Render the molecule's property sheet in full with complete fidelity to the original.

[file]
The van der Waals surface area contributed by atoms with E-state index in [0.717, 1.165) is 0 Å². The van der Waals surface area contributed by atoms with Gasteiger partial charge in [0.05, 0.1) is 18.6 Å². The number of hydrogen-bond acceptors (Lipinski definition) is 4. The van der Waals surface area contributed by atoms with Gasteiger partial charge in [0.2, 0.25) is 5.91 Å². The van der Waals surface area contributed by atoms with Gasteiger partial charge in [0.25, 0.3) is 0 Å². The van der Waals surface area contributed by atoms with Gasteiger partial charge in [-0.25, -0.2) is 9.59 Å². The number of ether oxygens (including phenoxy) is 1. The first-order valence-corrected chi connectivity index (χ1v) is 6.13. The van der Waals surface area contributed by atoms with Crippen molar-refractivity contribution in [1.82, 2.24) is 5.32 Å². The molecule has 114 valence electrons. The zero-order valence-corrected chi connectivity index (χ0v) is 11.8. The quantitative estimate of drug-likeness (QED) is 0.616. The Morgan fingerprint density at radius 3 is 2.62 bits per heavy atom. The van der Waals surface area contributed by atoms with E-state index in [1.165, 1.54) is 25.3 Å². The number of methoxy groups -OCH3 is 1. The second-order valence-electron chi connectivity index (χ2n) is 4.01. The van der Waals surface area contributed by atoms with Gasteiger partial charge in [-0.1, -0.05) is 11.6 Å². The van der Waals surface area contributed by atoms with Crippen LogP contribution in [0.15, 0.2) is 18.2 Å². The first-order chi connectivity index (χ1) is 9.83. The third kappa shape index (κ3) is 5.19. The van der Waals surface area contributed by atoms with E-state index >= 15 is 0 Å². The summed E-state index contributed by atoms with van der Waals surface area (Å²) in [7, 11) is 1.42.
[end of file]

The van der Waals surface area contributed by atoms with E-state index in [0.717, 1.165) is 0 Å². The van der Waals surface area contributed by atoms with Gasteiger partial charge in [0.05, 0.1) is 18.6 Å². The number of hydrogen-bond acceptors (Lipinski definition) is 4. The van der Waals surface area contributed by atoms with Gasteiger partial charge in [0.2, 0.25) is 5.91 Å². The van der Waals surface area contributed by atoms with Gasteiger partial charge in [0.25, 0.3) is 0 Å². The van der Waals surface area contributed by atoms with Gasteiger partial charge in [-0.25, -0.2) is 9.59 Å². The number of ether oxygens (including phenoxy) is 1. The first-order valence-corrected chi connectivity index (χ1v) is 6.13. The van der Waals surface area contributed by atoms with Crippen molar-refractivity contribution in [1.82, 2.24) is 5.32 Å². The molecule has 114 valence electrons. The zero-order valence-corrected chi connectivity index (χ0v) is 11.8. The quantitative estimate of drug-likeness (QED) is 0.616. The Morgan fingerprint density at radius 3 is 2.62 bits per heavy atom. The van der Waals surface area contributed by atoms with E-state index in [1.165, 1.54) is 25.3 Å². The number of methoxy groups -OCH3 is 1. The second-order valence-electron chi connectivity index (χ2n) is 4.01. The van der Waals surface area contributed by atoms with Gasteiger partial charge in [-0.1, -0.05) is 11.6 Å². The van der Waals surface area contributed by atoms with Crippen LogP contribution in [0.15, 0.2) is 18.2 Å². The first-order chi connectivity index (χ1) is 9.83. The third kappa shape index (κ3) is 5.19. The van der Waals surface area contributed by atoms with E-state index >= 15 is 0 Å². The summed E-state index contributed by atoms with van der Waals surface area (Å²) in [7, 11) is 1.42.